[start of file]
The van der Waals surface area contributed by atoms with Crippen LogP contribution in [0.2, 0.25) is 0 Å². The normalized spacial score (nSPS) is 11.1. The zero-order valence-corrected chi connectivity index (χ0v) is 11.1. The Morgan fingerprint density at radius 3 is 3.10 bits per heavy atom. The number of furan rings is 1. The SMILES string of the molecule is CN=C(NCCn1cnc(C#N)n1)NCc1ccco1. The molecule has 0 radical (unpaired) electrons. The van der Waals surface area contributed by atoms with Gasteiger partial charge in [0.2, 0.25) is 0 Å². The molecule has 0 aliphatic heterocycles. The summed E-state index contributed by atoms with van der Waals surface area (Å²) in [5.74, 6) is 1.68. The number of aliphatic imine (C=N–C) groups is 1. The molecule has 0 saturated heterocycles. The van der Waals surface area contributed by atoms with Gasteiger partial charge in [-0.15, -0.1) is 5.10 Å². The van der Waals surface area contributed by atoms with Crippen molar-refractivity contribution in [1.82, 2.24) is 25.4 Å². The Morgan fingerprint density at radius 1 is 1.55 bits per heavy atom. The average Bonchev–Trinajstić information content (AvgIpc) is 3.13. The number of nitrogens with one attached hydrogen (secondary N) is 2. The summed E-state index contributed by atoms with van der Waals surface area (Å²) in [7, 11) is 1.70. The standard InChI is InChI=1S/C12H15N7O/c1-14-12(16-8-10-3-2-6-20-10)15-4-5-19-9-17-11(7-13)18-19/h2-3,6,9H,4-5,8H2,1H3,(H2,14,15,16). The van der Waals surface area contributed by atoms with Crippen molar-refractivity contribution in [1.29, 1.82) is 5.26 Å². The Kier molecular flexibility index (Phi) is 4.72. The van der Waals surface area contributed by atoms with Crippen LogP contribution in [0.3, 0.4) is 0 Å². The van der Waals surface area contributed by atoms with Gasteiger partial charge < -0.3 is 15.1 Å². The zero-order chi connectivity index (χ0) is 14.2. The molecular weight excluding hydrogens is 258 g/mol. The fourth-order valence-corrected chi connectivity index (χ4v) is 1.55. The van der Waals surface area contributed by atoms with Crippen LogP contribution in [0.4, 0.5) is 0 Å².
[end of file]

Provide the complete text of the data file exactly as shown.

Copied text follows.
The van der Waals surface area contributed by atoms with Crippen LogP contribution in [0.2, 0.25) is 0 Å². The normalized spacial score (nSPS) is 11.1. The zero-order valence-corrected chi connectivity index (χ0v) is 11.1. The Morgan fingerprint density at radius 3 is 3.10 bits per heavy atom. The number of furan rings is 1. The SMILES string of the molecule is CN=C(NCCn1cnc(C#N)n1)NCc1ccco1. The molecule has 0 radical (unpaired) electrons. The van der Waals surface area contributed by atoms with Gasteiger partial charge in [0.2, 0.25) is 0 Å². The molecule has 0 aliphatic heterocycles. The summed E-state index contributed by atoms with van der Waals surface area (Å²) in [5.74, 6) is 1.68. The number of aliphatic imine (C=N–C) groups is 1. The molecule has 0 saturated heterocycles. The van der Waals surface area contributed by atoms with Gasteiger partial charge in [-0.15, -0.1) is 5.10 Å². The van der Waals surface area contributed by atoms with Crippen molar-refractivity contribution in [1.82, 2.24) is 25.4 Å². The Morgan fingerprint density at radius 1 is 1.55 bits per heavy atom. The average Bonchev–Trinajstić information content (AvgIpc) is 3.13. The number of nitrogens with one attached hydrogen (secondary N) is 2. The summed E-state index contributed by atoms with van der Waals surface area (Å²) in [7, 11) is 1.70. The standard InChI is InChI=1S/C12H15N7O/c1-14-12(16-8-10-3-2-6-20-10)15-4-5-19-9-17-11(7-13)18-19/h2-3,6,9H,4-5,8H2,1H3,(H2,14,15,16). The van der Waals surface area contributed by atoms with Crippen molar-refractivity contribution in [1.29, 1.82) is 5.26 Å². The Kier molecular flexibility index (Phi) is 4.72. The van der Waals surface area contributed by atoms with Crippen LogP contribution in [0.3, 0.4) is 0 Å². The van der Waals surface area contributed by atoms with Gasteiger partial charge < -0.3 is 15.1 Å². The zero-order chi connectivity index (χ0) is 14.2. The molecular weight excluding hydrogens is 258 g/mol. The fourth-order valence-corrected chi connectivity index (χ4v) is 1.55. The van der Waals surface area contributed by atoms with Crippen LogP contribution in [0.4, 0.5) is 0 Å².